Blog #5/18 - A Sense of Structures
by Annabel Brady-Brown
How do you position yourself watching a film like Yet to Rule? This was perhaps the crucial question left hanging after the world premiere of Romanian writer-director Mihaela Popescu’s debut feature at the Woche der Kritik on Saturday night. An enigmatic and muddied art of deferrals, evasions, and circular reverberations, Popescu’s is a filmmaking that privileges affect over cause, that denies audiences any clear delineation between the absurd, troubling, surreal images of Bucharest it conjures, stuck in perpetual crisis, and the documentary images of its streets that make up the final sequence.
The filmmaker herself resisted too, following the screening, quoting Francis Bacon: “If you can talk about it, why paint?” But critics have this pesky penchant for picking films apart, for trying to make sense of a whole from disparate parts. As moderator Frédéric Jaeger commented, opening the discussion: “This is a film of contrasts, surprises, things that contradict; the film give us to the option to be inside a paradox.” While honouring the film’s resistance to giving viewers any easy answers, Jaeger said, “This is the perplexity we want to share and debate.”
In the opening scene, a bearded 40-year-old man (Cuzin Toma) is led about on a leash, then unbridled in the park like a pet dog and set off jogging. A downtrodden and hangdog figure, his silent role is limited to violent and sexual outbursts; at one point we see him hoovering a microwave-heated dinner like a wild animal and later, instigating a drunken, stomach-turning act of marital rape. If we were allowed to get close to him at all, he could be seen, crudely, as the dark id of contemporary Romania, or as one stuck enacting clichés of an enfeebled masculinity. Forever by his side stands an assertive woman (Dorotheea Petre), his dominant rational half. She speaks for him, restrains his outbursts, and always walks a step or two ahead.
In an earlier exchange between Popescu, superstar cinematographer Agnès Godard, and film scholar and media studies professor Marie-Luise Angerer published on this blog, Angerer defined the relationship of the two protagonists as “a speechless guy and his depressed, very aggressive (even self-aggressive) wife”, whereas I read the pair as clearly two parts of the same person, enacting binary roles (“complementary”, suggested Popescu) within the individual. But so-called ‘truth’ is less important here; rather, this multiplicity of readings highlights the simple fact that to attempt to pin down the film’s surrealist logic is to be forced to participate in the kind of mechanical operations which the film parodies, perhaps even despises. Within the numerous public and social spaces of power and control – the courtroom, a nightclub, a hospital, the bedroom – punishing socio-political conventions are exposed, and pushed back against. In these rooms stand the powerful and powerless; the structures which perpetuate imbalance.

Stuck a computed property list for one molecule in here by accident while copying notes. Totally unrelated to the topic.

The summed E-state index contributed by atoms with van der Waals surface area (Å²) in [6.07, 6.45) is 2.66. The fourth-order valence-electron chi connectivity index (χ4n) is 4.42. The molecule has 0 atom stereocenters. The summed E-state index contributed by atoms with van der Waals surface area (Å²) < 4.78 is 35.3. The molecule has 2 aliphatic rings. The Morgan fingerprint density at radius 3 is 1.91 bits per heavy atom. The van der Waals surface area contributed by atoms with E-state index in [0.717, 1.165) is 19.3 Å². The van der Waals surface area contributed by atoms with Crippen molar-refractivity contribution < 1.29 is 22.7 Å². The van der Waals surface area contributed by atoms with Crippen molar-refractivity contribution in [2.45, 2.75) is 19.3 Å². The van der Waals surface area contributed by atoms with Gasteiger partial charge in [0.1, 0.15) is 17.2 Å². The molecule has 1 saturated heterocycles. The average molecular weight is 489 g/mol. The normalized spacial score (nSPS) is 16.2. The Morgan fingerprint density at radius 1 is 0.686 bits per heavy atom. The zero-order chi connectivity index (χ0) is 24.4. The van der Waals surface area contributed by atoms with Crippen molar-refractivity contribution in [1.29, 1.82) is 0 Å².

Premiering only weeks after massive anti-corruption marches in Bucharest, the film’s most powerful scenes take place inside a drab courthouse – which is where the whole idea for the film began, said Popescu. “I was struck by what I saw. I had no idea that justice looks like this,” she said. In long takes, drawn-out 360-degree slow pans circle again and again to take in bored onlookers, a napping prosecutor, those on trial, and, presiding as judge, the protagonist(s), framed by a Romanian flag and a crucifix. The courtroom action is free of dramatic flourishes: darkly absurd and automatous, it collides cold bureaucratic legalese and illiterate criminals, who can do little but shrug. As Angerer remarked, the film shows up language to be another system of control.
The crimes on trial encompass banal petty theft of steel from a railroad through to horrific rape – true cases, said Popescu, adding ever more layers to this blend of docu-surrealism. When leaving the courtroom, the rest of the film is made up of shadowy interiors, dim lighting, shots using a 14mm lens by celebrated DOP Marius Panduru (Scarred Hearts, 2016; Police, Adjective, 2009), who also worked with Popescu on her debut short The Walk (2013).
As viewers we’re constantly displaced, forced to ask again and again: where do we place ourselves in relation to these mysterious figures? As the speeches of Yet to Rule often feel like the utterances of the walking dead – barked orders and condemnations – it is images which most powerfully structure our engagement, and perhaps offer a way into its surreal and sensual world. As Agnès Godard said in one of the discussion’s more fruitful dialogues, “The best guide, for me, when looking into the camera, to see an image or a shot, then I have only one question: ‘Do I believe in that, in what I see? For what we are looking for the film, for this sequence?’ So, this is an an expression of my faith in cinema, in cinematography, to say something, to express something… So when you are making a film, you are taking a position. This is your engagement, your responsibility.”